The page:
The Ferrari Portofino makes you sit up and take notice
Ferrari’s new model could challenge its 488 and Pista as the best on the market
While I once considered the 488 and Pista to be among the best Ferraris money can buy, I’m now not so sure after spending time driving the new Portofino. I may sound like my dad right now, but cars like the Portofino and the Porsche 911 have practical, upright driving positions and even a back seat for luggage or little ones. They cross the divide by offering genuine supercar performance wrapped up in an everyday, usable package.
Not only does the Portofino have a sensible seating position that allows you to see easily in all directions but it also has a small boot. And, to make it really the Ferrari for all seasons, its alloy roof folds away at the touch of a button to transform the car into a full-sized convertible. (But, while it drops in 14 seconds, the roof folds into the boot, which means you can forget about luggage space.)
With the roof up, the Portofino is a gentleman’s sports tourer, but drop the electrically folding top and it turns into the most powerful 2+2 on the market with a twin-turbocharged, almost 600bhp V8. Not only does that get you to 100 kilometres per hour in 3.5 seconds but does it with the flair of a traditional sounding Ferrari V8 that’s as distinctive in sound as its famous Cavallino Rampante badge on the front guards.
While the Portofino may resemble the California it replaces, it’s a completely different car. Ferrari has gone the extra mile to give it a new aluminium chassis, which alone saves 80 kilograms from the bottom line. Yet it’s also 35 per cent stiffer.
While most people associate Ferrari with models like its mid-engined 488 sports cars that play off the marketing benefits of the company’s 50-year involvement with Formula One, the Portofino taps into another, lesser-known but equally important, part of Ferrari’s history. Before F1, Enzo Ferrari was captivated by GT racing, such as the LeMans 24-Hour and the Mille Miglia, and he preferred driving these front-engined cars over his more focused sports vehicles right up to his death in 1988.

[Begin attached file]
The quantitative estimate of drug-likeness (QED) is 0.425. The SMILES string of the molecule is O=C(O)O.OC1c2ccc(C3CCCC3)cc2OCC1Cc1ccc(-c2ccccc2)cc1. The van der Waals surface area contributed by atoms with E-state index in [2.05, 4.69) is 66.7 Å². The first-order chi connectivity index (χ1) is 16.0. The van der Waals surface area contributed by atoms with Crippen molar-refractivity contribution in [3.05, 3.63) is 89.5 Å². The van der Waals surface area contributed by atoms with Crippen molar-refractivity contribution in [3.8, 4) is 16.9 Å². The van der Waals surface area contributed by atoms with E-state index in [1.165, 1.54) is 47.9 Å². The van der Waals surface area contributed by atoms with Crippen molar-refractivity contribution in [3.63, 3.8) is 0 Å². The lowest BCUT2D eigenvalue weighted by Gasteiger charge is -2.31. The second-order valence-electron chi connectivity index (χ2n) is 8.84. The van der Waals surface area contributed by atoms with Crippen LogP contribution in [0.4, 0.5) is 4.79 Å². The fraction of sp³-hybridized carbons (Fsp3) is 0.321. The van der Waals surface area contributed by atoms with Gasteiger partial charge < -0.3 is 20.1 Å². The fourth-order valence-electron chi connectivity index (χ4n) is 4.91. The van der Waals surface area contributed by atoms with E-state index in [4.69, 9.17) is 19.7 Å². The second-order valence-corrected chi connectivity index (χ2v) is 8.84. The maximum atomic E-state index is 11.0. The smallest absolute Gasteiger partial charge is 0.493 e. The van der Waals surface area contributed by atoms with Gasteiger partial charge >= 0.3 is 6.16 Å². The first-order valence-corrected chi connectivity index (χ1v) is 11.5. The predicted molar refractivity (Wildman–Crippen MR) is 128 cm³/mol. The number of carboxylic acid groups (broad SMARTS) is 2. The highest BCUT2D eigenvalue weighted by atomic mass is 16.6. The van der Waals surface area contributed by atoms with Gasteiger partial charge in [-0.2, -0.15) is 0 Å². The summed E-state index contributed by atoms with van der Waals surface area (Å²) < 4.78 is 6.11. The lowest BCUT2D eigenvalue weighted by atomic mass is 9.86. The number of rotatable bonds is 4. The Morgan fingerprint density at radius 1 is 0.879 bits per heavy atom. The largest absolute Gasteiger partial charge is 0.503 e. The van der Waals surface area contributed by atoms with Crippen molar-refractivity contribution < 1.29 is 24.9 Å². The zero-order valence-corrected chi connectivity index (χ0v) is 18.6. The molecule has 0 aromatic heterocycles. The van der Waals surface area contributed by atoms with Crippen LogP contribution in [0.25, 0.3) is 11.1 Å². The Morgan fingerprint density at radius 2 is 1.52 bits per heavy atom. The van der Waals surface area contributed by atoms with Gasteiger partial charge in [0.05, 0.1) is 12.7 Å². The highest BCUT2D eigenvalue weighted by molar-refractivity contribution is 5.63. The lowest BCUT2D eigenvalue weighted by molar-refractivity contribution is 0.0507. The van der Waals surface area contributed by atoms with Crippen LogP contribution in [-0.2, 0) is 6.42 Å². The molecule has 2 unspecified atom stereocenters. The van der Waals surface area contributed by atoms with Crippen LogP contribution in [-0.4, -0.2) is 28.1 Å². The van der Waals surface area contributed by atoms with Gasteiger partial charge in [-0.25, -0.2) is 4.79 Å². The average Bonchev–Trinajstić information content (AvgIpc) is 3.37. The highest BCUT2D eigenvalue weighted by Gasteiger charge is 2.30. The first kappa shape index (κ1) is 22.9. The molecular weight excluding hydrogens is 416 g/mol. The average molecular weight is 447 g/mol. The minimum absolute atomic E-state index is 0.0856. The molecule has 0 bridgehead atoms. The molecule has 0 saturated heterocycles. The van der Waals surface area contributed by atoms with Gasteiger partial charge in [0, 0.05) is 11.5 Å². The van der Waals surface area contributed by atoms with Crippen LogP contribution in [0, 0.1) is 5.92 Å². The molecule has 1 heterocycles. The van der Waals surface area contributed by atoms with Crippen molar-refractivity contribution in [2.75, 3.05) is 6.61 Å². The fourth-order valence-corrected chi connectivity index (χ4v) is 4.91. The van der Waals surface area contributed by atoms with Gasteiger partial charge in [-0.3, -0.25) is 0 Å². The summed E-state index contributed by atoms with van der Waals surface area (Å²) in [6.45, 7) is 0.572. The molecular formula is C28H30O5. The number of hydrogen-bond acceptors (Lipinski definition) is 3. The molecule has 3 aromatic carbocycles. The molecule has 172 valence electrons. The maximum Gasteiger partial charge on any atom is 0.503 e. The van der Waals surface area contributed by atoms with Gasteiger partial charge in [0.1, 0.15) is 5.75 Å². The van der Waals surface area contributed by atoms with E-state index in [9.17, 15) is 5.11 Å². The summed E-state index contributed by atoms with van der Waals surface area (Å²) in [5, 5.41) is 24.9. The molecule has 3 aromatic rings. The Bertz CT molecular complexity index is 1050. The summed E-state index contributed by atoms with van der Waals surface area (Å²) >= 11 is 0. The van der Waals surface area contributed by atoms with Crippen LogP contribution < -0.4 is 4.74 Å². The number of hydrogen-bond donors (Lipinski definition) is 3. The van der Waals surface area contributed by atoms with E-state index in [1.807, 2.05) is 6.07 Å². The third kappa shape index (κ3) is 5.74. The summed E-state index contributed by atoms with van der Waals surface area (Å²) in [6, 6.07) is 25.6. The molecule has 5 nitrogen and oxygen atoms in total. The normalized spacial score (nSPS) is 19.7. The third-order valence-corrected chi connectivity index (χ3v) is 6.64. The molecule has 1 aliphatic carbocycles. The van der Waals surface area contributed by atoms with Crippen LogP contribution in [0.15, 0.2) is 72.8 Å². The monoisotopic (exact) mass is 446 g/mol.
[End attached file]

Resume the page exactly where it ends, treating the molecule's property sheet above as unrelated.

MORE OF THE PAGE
Portofino’s mandates is to attract new buyers who may not want the raw performance feel of Ferrari’s better-known two-seaters
So, instead of looking at other supercars like Lamborghini as competitors, the Portofino sits in the competitive GT end of the market against cars such as the Mercedes AMG SL and BMW’s new 8-Series coupe, as well as vehicles by Bentley, Aston Martin and even sister company, Maserati. It has admittedly over-assisted electric power steering that somehow also remains direct, while it offers great visibility and easy manoeuvrability, which would suit a top-line BMW or Audi customer, as well as a first-time Ferrari owner.
Attracting new buyers
It’s not as stiff or as focused as the 488 but it’s not supposed to be, as one of the Portofino’s mandates is to attract new buyers who may not want the raw performance feel of Ferrari’s better-known two-seaters.
For those familiar with the brand, it’s a strange feeling at first to be seated in an upright car while staring at the same gauges and steering wheel. There’s virtually no turbo lag when you stab the throttle and instead you are rewarded with more urge without having to shift down or work the engine hard. It’s not as brutal or as fast in its gear changes as other Ferraris, but it’s definitely more sporting than its German or British GT competitors. Portofino has found a happy balance of tapping into this new sector without losing its “Ferrari-ness”.
From 80kph, the Portofino simply rockets away with that distinctive flat-plane crank growl you only get from a V8 Ferrari and when you find the open road it steps it up a notch to deliver an exquisite high-pitched scream that sends shivers down your spine as it attempts to nudge its 320kph top speed.
'A fun car to hustle'
Ride comfort is a fine balance between boulevard cushy at slow speeds and sure-footed when you’re on the gas, and it’s astonishingly good, especially for a convertible. Generally, it’s a fun car to hustle. The secret to its road compliance is a 54 per cent rear weight bias, achieved by tucking the engine tight up against the front firewall with ballast at the back from its seven-speed transaxle gearbox. So instead of ploughing out of turns like some other big, front-engined GTs, this one remains more neutral.
Inside, passengers get 18-way electrically adjustable seats wrapped, like nearly everything else, in Nappa leather, while a 26-centimetre screen looks after the infotainment duties. In addition, to stop the front-seat passenger from peering over to check on the speed, there’s a second instrument binnacle just for them, showing speed and revs, among other things.
Ferrari claims that 70 per cent of its California buyers were new to the marque, with 85 per cent using their cars nearly every day, and even one in three admitting to using the tiny back seats occasionally. It’s early days, but one would expect those figures to carry over with the new Portofino.
To paraphrase a well-worn expression, the Portofino is a Ferrari, but not as we know it. For me, it’s the first Ferrari I could genuinely live with, even if it was my only car.
Updated: March 7, 2019 05:14 PM